GTR Home > Conditions/Phenotypes > Maffucci syndrome


Enchondromas are common benign cartilage tumors of bone. They can occur as solitary lesions or as multiple lesions in enchondromatosis. When hemangiomata are associated, the condition is known as Maffucci syndrome. Clinical problems caused by enchondromas include skeletal deformity and the potential for malignant change to osteosarcoma (Schwartz et al., 1987). Classification of the Enchondromatoses In their classification of the enchondromatoses, Spranger et al. (1978) called Ollier disease and Maffucci syndrome types I and II enchondromatosis, respectively; metachondromatosis (156250), type III; and spondyloenchondrodysplasia, also known as spondyloenchondrodysplasia (271550), type IV; enchondromatosis with irregular vertebral lesions, type V; and generalized enchondromatosis, type VI. Halal and Azouz (1991) added 3 tentative categories to the 6 in the classification of Spranger et al. (1978). Pansuriya et al. (2010) suggested a new classification of enchondromatosis (multiple enchondromas). [from OMIM]

Clinical features

  • Precocious puberty
  • Anemia
  • Short stature
  • Respiratory insufficiency
  • Platyspondyly
  • Bone pain
  • Feeding difficulties in infancy
  • Goiter
  • Abnormality of the metaphyses
  • Abnormality of the skin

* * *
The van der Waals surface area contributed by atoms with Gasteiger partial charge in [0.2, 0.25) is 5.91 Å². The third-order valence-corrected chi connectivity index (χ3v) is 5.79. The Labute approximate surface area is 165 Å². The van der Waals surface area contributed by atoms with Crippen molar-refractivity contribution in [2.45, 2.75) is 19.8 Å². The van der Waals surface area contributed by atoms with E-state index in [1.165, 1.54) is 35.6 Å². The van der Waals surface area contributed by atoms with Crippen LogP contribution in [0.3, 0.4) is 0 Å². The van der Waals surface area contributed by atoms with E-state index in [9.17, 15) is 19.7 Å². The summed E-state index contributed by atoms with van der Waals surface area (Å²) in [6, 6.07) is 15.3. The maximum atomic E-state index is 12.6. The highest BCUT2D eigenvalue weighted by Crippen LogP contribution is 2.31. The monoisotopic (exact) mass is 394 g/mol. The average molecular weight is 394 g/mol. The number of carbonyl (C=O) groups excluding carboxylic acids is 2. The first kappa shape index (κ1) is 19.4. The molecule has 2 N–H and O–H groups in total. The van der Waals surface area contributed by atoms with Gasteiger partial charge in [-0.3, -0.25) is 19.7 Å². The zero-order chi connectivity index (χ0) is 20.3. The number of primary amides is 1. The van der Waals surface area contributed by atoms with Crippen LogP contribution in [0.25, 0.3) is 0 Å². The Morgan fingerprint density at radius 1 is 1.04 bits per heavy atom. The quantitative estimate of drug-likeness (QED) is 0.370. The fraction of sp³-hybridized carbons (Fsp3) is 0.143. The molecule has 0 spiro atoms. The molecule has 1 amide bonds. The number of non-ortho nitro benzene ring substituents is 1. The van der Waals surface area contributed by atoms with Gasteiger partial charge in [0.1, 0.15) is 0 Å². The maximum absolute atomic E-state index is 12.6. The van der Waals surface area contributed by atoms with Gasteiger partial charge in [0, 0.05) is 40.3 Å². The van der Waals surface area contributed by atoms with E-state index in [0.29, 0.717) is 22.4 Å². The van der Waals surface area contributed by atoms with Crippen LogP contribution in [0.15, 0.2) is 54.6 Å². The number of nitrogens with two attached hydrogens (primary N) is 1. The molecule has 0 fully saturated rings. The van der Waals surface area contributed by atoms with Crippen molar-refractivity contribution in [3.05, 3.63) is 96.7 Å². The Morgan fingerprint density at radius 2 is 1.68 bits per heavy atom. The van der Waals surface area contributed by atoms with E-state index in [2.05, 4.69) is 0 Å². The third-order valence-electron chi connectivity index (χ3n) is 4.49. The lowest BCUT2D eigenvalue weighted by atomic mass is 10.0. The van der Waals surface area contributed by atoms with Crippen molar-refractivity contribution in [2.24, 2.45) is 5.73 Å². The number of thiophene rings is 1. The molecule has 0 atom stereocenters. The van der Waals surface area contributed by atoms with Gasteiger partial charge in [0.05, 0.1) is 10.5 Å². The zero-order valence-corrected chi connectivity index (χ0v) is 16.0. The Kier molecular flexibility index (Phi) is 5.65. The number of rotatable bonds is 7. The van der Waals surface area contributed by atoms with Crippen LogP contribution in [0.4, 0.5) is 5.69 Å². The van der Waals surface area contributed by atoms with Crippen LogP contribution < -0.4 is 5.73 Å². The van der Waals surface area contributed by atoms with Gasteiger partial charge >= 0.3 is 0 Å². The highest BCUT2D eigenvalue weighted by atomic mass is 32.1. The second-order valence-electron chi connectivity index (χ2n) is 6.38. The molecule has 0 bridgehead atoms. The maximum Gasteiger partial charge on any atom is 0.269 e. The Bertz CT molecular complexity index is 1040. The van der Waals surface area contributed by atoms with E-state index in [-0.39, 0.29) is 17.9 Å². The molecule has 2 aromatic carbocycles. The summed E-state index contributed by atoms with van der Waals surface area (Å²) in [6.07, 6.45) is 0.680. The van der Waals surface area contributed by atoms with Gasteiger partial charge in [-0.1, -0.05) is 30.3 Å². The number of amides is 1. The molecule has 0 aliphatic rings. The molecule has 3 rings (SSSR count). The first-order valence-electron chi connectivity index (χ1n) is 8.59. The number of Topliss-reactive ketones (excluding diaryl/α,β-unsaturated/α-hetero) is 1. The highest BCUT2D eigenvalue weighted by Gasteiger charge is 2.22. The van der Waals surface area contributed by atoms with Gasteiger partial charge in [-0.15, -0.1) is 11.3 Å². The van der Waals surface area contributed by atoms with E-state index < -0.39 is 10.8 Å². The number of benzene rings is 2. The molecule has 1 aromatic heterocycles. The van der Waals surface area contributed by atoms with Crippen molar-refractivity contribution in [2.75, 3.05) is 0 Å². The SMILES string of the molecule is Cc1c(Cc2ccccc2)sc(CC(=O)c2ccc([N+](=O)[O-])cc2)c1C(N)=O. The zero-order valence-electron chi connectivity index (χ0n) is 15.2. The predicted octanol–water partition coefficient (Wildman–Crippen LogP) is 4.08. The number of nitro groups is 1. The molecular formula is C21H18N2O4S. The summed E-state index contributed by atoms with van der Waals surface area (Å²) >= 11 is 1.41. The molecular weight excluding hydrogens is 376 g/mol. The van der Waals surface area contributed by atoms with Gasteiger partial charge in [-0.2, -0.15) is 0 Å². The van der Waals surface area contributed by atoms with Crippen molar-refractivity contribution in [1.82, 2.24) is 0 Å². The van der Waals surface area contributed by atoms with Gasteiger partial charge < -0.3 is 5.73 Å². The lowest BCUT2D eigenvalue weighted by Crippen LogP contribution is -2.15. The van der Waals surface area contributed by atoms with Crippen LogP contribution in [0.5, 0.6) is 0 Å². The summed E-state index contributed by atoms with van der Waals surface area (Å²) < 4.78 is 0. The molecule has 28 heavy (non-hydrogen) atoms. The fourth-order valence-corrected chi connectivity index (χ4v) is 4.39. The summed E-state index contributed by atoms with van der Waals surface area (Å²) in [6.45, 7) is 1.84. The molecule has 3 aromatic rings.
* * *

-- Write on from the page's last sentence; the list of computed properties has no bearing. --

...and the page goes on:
• Cavernous hemangioma
  • Abnormal joint morphology
  • Limitation of joint mobility
  • Abnormality of coagulation
  • Scoliosis
  • Recurrent fractures
  • Osteolysis
  • Micromelia
  • Neoplasm of the nervous system
  • Thrombophlebitis
  • Multiple enchondromatosis
  • Chondrosarcoma
  • Cranial nerve paralysis
  • Neoplasm of the breast
  • Cerebral palsy
  • Sarcoma
  • Lower limb asymmetry
  • Ovarian neoplasm
  • Neoplasm of the adrenal gland
  • Neoplasm of the parathyroid gland
  • Visceral angiomatosis
  • Lymphangioma
  • Exostoses
  • Skin ulcer
Show all (34)

IMPORTANT NOTE: NIH does not independently verify information submitted to the GTR; it relies on submitters to provide information that is accurate and not misleading. NIH makes no endorsements of tests or laboratories listed in the GTR. GTR is not a substitute for medical advice. Patients and consumers with specific questions about a genetic test should contact a health care provider or a genetics professional.

Write to the Help Desk